Next I fashioned eclipse goggles. Knowing the sun is bright, and so is a welding arc, I figured my Shade 10 welding helmet would be dark enough to view the partial eclipse. Not so! After some Googling, I found that a Shade 14 is needed to observe the sun. Holding the cutting goggles in front of the viewplate of the welding helmet created a Shade 15 eclipse watching helmet!

Even with only half the sun blocked, it was noticeably dimmer up at the property. Like the sky looks when there is smoky haze in the air. Looking forward to April of 2024 for next great American eclipse!

The project to strip and rebuild the Case 446 parts machine continues. I'm not sure if I'm going to part this machine out, or repower it with a new engine. The machine is in good condition, and I'd enjoy the project. I'm not sure I need another vehicle to maintain, though. The Case 444 up North can do everything (you know, when it isn't broken.)

Removing and draining the hydraulic system's radiator.

I used my dad's tractor to lift the blown Kawasaki motor out.

Ready for the pressure washer.

For a quick morning project I Frankenstein'd my old laptop, with a dead battery, to run off a 12vdc to 19 vdc converter, and added an extra cooling fan. Why? Because most laptops run off of dc power. The bus stores dc power. Why invert that power, at a loss, to ac, only to convert through the power cord, at a loss, back to dc? I cut out the middleman (alternating current) and found a 10-17v to 19v converter online. The large range on the input will allow for variations while the bus is running without worrying about frying the computer.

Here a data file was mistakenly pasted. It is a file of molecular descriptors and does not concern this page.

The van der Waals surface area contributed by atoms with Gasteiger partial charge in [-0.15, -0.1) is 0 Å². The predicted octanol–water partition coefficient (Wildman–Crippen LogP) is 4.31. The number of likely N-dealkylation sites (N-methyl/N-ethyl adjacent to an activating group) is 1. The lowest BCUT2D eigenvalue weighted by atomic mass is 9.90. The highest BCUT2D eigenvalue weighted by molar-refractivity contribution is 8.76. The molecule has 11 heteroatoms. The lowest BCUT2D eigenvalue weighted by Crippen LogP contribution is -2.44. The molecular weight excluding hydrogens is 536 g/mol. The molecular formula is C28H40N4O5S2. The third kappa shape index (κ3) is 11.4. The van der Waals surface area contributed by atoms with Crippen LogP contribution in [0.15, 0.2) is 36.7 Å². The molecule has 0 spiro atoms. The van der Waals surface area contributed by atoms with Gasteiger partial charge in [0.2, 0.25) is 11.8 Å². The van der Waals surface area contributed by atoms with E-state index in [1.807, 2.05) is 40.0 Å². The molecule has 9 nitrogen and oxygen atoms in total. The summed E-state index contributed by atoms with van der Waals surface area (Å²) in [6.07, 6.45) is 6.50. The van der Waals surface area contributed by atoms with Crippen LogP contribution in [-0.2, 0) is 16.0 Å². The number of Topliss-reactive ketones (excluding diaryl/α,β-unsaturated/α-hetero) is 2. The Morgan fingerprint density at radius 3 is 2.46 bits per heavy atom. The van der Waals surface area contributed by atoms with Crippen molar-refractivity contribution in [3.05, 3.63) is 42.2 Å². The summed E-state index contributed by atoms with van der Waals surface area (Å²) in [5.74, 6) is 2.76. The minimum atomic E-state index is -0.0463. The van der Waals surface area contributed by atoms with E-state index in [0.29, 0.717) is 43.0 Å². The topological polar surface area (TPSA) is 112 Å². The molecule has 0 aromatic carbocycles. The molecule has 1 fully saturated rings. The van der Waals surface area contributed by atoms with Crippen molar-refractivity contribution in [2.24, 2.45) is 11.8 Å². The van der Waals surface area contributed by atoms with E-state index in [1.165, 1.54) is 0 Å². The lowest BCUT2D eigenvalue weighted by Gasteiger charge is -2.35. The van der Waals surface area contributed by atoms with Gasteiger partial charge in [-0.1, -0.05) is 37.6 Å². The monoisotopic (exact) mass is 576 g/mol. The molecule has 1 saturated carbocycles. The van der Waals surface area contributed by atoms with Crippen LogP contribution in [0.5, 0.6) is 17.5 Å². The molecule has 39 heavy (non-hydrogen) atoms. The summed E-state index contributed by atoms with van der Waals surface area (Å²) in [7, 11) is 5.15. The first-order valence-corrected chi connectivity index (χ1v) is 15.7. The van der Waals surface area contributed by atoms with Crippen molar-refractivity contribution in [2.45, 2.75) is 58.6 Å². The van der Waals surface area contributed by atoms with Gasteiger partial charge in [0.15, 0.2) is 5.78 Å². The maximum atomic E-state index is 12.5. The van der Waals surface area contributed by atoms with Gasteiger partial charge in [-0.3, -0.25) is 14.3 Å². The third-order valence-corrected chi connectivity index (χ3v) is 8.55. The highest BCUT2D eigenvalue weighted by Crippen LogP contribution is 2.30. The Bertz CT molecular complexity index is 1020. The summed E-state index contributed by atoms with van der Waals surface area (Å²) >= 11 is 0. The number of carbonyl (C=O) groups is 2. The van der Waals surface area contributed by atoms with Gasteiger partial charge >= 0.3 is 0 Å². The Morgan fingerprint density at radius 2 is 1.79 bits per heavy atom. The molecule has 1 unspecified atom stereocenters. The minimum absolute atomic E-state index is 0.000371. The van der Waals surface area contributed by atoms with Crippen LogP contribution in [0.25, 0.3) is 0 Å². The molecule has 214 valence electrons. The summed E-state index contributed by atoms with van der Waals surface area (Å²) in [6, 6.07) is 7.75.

I gathered the old laptop, an old spare charger with evidence of a cat having chewed on it, the converter, and a 12vdc fan. 

I hacked out a hole in one of the panels, and glued the fan in. This machine gets hot. Afghan dust and Guatemalan volcanic ash have contributed to the laptop's fan working intermittently.

Fan works!

Hang testing everything. The laptop us running off of the lawn tractor battery.

Everything soldered together, with a jack to plug into the bus's dc system. I added two screws as extended landing gear to keep the rear end elevated and exposed to cooling airflow. I'll bring this machine up to the bus to be the music player & weather station.

Lastly, I struck gold on craigslist twice this past week. I picked up a stakeside flatbed from a couple of dairy farmers out in Vermont. This will be the new dumpbed for the F350. Unloading would have been waaaay easier with my backhoe. This went about as smooth as you'd imagine... it was raining...

I also picked up a Honda generator which had refused to start. I sanded the spark plugs, cleaned out the carburetor of sandy, crystallized gasoline gunk, and it fired right up!

I won't need this for power up north, per se; I could use it as an block heater for the backhoe and the bus, if they are too cold to start. It is a loud and expensive quick fix. I still think I could make a solar radiator heater...

I feel like I haven't accomplished anything until I put a blog post together. Apparently I've been busy.